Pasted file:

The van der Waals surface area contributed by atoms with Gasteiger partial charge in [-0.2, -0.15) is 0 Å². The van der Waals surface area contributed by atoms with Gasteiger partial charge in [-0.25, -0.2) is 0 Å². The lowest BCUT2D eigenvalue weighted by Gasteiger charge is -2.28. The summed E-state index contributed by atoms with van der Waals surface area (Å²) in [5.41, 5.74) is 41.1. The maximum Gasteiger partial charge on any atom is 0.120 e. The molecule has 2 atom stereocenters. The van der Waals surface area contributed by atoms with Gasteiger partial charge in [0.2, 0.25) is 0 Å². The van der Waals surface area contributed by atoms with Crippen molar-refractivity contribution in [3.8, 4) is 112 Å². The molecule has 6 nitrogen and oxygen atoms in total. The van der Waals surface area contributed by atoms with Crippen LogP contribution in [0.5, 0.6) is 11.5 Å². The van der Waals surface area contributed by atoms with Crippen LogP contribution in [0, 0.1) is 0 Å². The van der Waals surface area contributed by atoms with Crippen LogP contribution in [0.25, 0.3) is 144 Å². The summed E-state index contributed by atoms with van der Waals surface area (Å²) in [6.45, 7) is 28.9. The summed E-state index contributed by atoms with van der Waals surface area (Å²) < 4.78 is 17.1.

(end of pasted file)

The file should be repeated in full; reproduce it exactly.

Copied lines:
The van der Waals surface area contributed by atoms with Gasteiger partial charge in [-0.2, -0.15) is 0 Å². The van der Waals surface area contributed by atoms with Gasteiger partial charge in [-0.25, -0.2) is 0 Å². The lowest BCUT2D eigenvalue weighted by Gasteiger charge is -2.28. The summed E-state index contributed by atoms with van der Waals surface area (Å²) in [5.41, 5.74) is 41.1. The maximum Gasteiger partial charge on any atom is 0.120 e. The molecule has 2 atom stereocenters. The van der Waals surface area contributed by atoms with Gasteiger partial charge in [0.2, 0.25) is 0 Å². The van der Waals surface area contributed by atoms with Crippen molar-refractivity contribution in [3.8, 4) is 112 Å². The molecule has 6 nitrogen and oxygen atoms in total. The van der Waals surface area contributed by atoms with Crippen LogP contribution in [0.5, 0.6) is 11.5 Å². The van der Waals surface area contributed by atoms with Crippen LogP contribution in [0, 0.1) is 0 Å². The van der Waals surface area contributed by atoms with Crippen LogP contribution in [0.25, 0.3) is 144 Å². The summed E-state index contributed by atoms with van der Waals surface area (Å²) in [6.45, 7) is 28.9. The summed E-state index contributed by atoms with van der Waals surface area (Å²) < 4.78 is 17.1.